Regarding the EU sanctions list back in the news again: it will be news again on Monday when the ministers decide in Council. Why? Comitology.

Comitology is how the EU manages to make policy with 27 member states. Things have changed since the greater role of the European Parliament in recent years, but it is still relevant, especially for areas where Brussels does not have the exclusive 'competence', as in foreign affairs.

Comitology means that the first draft of a new policy is drawn up by officials, who leave the sensitive bits for their superiors to decide. Superiors decide what they can, approve and send it upstairs. This chain continues until it reaches the member states' ambassadors (COREPER), who decide what they can, sign off, and send the remaining political puzzles to be decided by their bosses, the issue-area ministers who meet in the Council of the EU (Council). They finally sign off on the final version of the policy.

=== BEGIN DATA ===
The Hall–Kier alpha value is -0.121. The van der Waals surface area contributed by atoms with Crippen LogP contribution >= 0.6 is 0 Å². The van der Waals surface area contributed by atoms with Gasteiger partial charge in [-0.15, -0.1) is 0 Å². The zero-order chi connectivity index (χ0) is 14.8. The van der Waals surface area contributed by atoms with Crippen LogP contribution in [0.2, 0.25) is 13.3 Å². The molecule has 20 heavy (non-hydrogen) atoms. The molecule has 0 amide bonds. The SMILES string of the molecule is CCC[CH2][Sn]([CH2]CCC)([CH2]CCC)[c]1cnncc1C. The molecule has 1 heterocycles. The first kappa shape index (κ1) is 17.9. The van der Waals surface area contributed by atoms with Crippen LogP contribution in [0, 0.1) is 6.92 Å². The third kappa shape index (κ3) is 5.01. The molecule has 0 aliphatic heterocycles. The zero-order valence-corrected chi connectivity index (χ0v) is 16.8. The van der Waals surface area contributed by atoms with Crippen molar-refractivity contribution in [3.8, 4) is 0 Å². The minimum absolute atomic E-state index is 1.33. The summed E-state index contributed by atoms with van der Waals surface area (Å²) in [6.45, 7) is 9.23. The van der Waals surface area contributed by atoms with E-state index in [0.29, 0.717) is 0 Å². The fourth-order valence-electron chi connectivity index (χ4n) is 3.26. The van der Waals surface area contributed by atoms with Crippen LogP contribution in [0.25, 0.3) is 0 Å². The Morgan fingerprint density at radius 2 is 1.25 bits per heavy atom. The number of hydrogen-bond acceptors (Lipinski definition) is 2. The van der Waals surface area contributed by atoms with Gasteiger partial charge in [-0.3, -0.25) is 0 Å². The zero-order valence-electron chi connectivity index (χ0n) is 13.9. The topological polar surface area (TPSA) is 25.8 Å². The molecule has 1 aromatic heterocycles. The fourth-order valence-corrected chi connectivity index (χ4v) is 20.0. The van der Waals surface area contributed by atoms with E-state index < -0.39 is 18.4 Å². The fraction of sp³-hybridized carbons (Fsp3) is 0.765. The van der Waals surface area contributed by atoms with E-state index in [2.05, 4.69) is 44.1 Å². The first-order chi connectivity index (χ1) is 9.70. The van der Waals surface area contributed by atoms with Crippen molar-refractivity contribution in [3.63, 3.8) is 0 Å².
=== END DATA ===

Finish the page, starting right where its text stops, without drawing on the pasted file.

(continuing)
The sanctions list that includes four Chinese officials has been working its way up through the system for a bit already. You read in the news a while ago that the experts had signed off on it, apparently the ambassadors agreed yesterday, and now it's a matter of a final agreement by Council.

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I don't suppose Blinken will refer to Xinjiang as East Turkestan. Still, the thought provides some sweetness and light.

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